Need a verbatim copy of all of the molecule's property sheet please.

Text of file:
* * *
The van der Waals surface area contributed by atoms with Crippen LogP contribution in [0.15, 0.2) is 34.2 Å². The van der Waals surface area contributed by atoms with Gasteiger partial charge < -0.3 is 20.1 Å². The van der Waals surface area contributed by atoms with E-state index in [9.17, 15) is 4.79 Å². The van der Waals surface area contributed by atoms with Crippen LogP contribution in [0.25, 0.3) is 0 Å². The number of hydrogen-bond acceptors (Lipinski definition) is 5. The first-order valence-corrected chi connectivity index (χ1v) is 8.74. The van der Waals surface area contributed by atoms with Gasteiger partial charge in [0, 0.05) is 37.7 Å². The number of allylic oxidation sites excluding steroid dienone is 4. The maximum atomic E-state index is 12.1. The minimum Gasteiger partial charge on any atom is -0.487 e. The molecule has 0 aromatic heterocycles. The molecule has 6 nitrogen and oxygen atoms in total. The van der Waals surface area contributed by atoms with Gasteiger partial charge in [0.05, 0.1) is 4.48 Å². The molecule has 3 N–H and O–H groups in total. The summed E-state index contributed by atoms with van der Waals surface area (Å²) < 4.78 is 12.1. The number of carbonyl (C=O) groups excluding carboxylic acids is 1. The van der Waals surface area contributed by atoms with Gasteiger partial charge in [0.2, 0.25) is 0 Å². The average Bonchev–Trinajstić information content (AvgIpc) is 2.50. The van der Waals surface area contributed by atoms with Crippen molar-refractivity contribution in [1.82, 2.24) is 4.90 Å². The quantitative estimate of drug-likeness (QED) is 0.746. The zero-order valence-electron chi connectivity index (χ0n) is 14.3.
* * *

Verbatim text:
The van der Waals surface area contributed by atoms with Crippen LogP contribution in [0.15, 0.2) is 34.2 Å². The van der Waals surface area contributed by atoms with Gasteiger partial charge < -0.3 is 20.1 Å². The van der Waals surface area contributed by atoms with E-state index in [9.17, 15) is 4.79 Å². The van der Waals surface area contributed by atoms with Crippen LogP contribution in [0.25, 0.3) is 0 Å². The number of hydrogen-bond acceptors (Lipinski definition) is 5. The first-order valence-corrected chi connectivity index (χ1v) is 8.74. The van der Waals surface area contributed by atoms with Gasteiger partial charge in [0, 0.05) is 37.7 Å². The number of allylic oxidation sites excluding steroid dienone is 4. The maximum atomic E-state index is 12.1. The minimum Gasteiger partial charge on any atom is -0.487 e. The molecule has 0 aromatic heterocycles. The molecule has 6 nitrogen and oxygen atoms in total. The van der Waals surface area contributed by atoms with Gasteiger partial charge in [0.05, 0.1) is 4.48 Å². The molecule has 3 N–H and O–H groups in total. The summed E-state index contributed by atoms with van der Waals surface area (Å²) < 4.78 is 12.1. The number of carbonyl (C=O) groups excluding carboxylic acids is 1. The van der Waals surface area contributed by atoms with Gasteiger partial charge in [0.2, 0.25) is 0 Å². The average Bonchev–Trinajstić information content (AvgIpc) is 2.50. The van der Waals surface area contributed by atoms with Crippen molar-refractivity contribution in [1.82, 2.24) is 4.90 Å². The quantitative estimate of drug-likeness (QED) is 0.746. The zero-order valence-electron chi connectivity index (χ0n) is 14.3.